Nothing Gold Can Stay

Nature’s first green is gold,

Her hardest hue to hold.

Her early leaf’s a flower;

But only so an hour.

Then leaf subsides to leaf.

So Eden sank to grief,

So dawn goes down to day.

Nothing gold can stay.

                    Robert Frost

The “nothing” in this last line has the same positive presence as the “nothing” that is declared to be there in Stevens’ “Snow Man” or the “nothing” that is on the table in Frost’s “The Census Taker.”  Here, the shifting valence of the word “nothing” is driven by the ambiguity of that final verb, which can be an intransitive verb meaning “remain,” with “nothing” as its subject and “gold” as a predicate adjective: Nothing can remain gold.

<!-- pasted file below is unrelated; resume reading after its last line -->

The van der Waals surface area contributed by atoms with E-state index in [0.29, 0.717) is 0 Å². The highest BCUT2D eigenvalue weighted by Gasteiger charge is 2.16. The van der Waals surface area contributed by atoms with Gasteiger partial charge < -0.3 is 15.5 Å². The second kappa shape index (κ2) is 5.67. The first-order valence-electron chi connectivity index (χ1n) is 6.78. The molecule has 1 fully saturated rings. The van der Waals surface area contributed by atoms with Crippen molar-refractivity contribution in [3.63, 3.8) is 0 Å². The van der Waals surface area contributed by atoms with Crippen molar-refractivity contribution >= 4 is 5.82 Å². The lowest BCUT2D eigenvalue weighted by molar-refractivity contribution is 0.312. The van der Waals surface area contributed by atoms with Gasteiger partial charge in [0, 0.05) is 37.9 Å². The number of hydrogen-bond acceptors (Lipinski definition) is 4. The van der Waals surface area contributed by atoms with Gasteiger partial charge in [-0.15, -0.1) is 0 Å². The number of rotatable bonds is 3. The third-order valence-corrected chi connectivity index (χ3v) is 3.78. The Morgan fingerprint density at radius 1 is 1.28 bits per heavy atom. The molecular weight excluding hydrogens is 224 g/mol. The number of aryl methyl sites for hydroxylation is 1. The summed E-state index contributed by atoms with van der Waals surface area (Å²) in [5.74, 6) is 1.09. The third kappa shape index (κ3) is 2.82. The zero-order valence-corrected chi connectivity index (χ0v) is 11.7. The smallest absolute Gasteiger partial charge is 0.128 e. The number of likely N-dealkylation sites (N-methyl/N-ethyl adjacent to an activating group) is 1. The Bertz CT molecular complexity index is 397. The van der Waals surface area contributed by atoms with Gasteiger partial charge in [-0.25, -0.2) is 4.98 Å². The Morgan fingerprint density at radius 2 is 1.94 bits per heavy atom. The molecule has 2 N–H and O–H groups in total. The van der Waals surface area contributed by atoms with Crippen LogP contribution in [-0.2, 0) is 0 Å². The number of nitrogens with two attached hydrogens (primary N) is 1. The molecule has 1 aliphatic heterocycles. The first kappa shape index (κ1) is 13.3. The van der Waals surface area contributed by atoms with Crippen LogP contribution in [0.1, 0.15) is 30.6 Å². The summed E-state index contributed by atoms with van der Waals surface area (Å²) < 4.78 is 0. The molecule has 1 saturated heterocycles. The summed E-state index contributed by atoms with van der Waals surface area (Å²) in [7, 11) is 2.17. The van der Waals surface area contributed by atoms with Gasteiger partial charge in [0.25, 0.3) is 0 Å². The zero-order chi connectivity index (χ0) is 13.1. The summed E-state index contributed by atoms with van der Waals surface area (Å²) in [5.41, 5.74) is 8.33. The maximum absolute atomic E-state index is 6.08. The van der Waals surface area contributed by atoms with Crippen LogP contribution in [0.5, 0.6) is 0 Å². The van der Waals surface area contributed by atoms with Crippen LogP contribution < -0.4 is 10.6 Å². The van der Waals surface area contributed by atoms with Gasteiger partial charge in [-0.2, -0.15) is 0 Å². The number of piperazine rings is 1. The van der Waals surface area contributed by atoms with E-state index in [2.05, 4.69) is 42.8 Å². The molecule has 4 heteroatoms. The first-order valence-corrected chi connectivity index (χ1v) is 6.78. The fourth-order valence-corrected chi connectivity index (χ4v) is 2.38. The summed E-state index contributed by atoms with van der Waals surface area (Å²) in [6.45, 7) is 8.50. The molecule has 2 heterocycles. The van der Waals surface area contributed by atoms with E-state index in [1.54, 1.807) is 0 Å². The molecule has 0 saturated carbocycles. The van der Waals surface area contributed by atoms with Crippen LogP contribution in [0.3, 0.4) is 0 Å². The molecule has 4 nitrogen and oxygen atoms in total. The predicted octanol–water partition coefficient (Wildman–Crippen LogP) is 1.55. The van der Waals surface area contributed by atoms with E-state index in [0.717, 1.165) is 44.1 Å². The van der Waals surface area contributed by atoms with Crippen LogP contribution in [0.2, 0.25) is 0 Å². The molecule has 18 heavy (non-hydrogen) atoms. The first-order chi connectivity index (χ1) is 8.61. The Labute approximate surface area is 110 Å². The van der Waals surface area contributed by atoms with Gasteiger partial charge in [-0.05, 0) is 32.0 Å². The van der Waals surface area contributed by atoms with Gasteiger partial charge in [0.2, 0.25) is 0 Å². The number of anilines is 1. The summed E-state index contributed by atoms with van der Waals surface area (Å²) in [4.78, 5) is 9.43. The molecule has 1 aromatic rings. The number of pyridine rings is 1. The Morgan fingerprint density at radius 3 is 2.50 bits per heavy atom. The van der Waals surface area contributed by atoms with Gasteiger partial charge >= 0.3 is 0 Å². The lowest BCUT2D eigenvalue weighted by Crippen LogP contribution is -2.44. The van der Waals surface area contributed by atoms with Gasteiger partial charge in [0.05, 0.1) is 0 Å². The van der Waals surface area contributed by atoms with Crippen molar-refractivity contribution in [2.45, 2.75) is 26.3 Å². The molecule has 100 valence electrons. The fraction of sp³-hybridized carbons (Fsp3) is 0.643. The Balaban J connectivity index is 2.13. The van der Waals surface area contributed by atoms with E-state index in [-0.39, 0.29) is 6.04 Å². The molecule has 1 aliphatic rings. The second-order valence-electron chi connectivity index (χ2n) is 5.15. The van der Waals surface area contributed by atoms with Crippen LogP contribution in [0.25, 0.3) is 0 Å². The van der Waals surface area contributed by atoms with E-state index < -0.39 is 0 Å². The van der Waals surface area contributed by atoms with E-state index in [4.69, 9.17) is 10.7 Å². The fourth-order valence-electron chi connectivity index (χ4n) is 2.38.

But “stay” can also be a transitive verb meaning “to stop or delay”— a synonym of the verb “hold” in the second line and the same meaning that Frost employs (as a noun) in his famous definition of the poem as “a momentary stay against confusion.” Suddenly, it’s no longer clear what is staying what.  Nothing can delay the gold hue of the early leaf from giving way to some other hue. But the inverted word order attenuates the meaning a little and opens the possibility that “gold” is the subject:  Gold can stop nothing; gold can’t stop anything.  This play of negations in the last line casts over the whole poem a more powerful expression of mortality and absence.  Ever since “Eden sank to grief,” there’s a Nothing that is coming to us all, no matter what riches we store against it or how we try to delay or deny it, and this Nothing is the driving force behind the transitory promise of spring– “the force that through the green fuse drives the flower,” as Dylan Thomas described it, or again, the far from equilibrium conditions that give rise to such dissipative structures as flowers, leaves, dawn light filtering down from cloud to tree to earth, or the dancing energy of a poem as it rides on the breath, the mind, the heart.